Guitar String Slides
The String Slide is very easy to execute for the beginner and advanced guitar player alike and they sound great.
When slides are handled through an expert guitar player, they are really quite a breath of fresh air, or a break in the action, from the normal repetition of standard notes that are played on the guitar.
Interested in ornamental notes? Let's take a look at why they are used for the guitar. When we play repeated notes with the right hand pick, it is hard for your hand to keep up with the rapid pace.
One really great thing about ornamental notes such as the string slide, is that it gives your right hand a break from the constant up and down strokes of the pick playing eighth notes. The sound of the a string slide note depends of the skillfulness of the guitar player and it should sound nearly as clearly as if it were a picked note - that is, if the execution is correct.
There is a certain unusual sound that string slides can bring to a passage in that no other ornament effect note can.
A outstanding feature of the String Slide is that it is one of the simpler ornaments you can have in your 'bag of tricks'.
Here is how you do a String Slide.
First of all, refer to the diagram below, looking at the first measure. Let's start by picking the first or parent note rather powerfully. Then, slide this fingered note up to or down to the designated target note and let it ring for the assigned note timing. In this case slide the D note from the 3rd fret, 2nd string up to the 5th fret. The backward slide does just the reverse.
The second measure demonstrates a combination upward slide and a reverse slide. Again place your 3rd finger on the 3rd fret of the 2nd string, slide up to the 5th fret and without hesitating more than the note timing, back down to the original D note on the 3rd fret.
The 3rd measure, shows the slide at a different timing, similar to a delayed slide.
By practicing this approach, you will soon have it mastered and you will be sounding like a Guitar Pro. Keep unchanged pressure on the note as you slide it to carry the energy of the note to the second note of the slide. These tips will optimize your sliding strategies.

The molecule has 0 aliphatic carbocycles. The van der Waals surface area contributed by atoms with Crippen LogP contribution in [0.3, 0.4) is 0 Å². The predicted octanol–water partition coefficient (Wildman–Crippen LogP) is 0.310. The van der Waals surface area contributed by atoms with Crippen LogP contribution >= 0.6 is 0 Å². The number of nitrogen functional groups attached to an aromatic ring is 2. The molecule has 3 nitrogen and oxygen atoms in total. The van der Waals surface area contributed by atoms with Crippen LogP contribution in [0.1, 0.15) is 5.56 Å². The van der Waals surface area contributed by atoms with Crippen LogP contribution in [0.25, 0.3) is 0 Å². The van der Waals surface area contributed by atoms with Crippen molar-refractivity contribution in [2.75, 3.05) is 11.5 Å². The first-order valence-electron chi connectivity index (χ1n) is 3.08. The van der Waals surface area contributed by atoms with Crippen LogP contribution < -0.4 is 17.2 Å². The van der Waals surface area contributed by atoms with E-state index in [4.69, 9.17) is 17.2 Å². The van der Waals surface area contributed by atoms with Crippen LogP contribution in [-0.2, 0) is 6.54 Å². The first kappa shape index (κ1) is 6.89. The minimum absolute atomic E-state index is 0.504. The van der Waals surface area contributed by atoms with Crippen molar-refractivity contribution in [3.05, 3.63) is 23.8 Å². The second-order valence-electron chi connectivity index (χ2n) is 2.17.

Here are a few additional tips to give you even more versatility with string slide techniques. Try these various methods to give yourself more flexibility and range to your playing style.
Delay: This is a commonly used approach to provide flavor and unexpected twists to a song. Delay the timing between the parent (original) and the second note. As we discussed above, these techniques are demonstrated in the 3rd and 4th measures.
Gap of the String Slide: The span you slide is limited only by means of the number of frets you have on the guitar. You will notice that the further you slide, the more volume fall-off you will obtain.
Executing Multiple Note Slides: Yes, you can slide more than one note at a time. In fact you can slide 2, 3 or even 4 note chords all at once. While 3 and 4 note slides sound really cool, you will encounter you are using the 1 and 2 note slides most often. Look at measures 6 and 7 in the diagram above and you will see multiple string slides.
Directional Slide: Not only can you execute a forward slide, where you slide up to a higher note, but you can do a backward slide, where you slide down to a lower note. You can even choose to slide in two directions with one pick stroke. First you pick the parent note, slide up to the higher note, then reverse direction and slide back to a lower note. Refer to the diagram above and you will see several examples of this in nearly all of the measures.
Another trick is to reverse this action through sliding backwards first, and then performing a forward slide, although this is rarely used.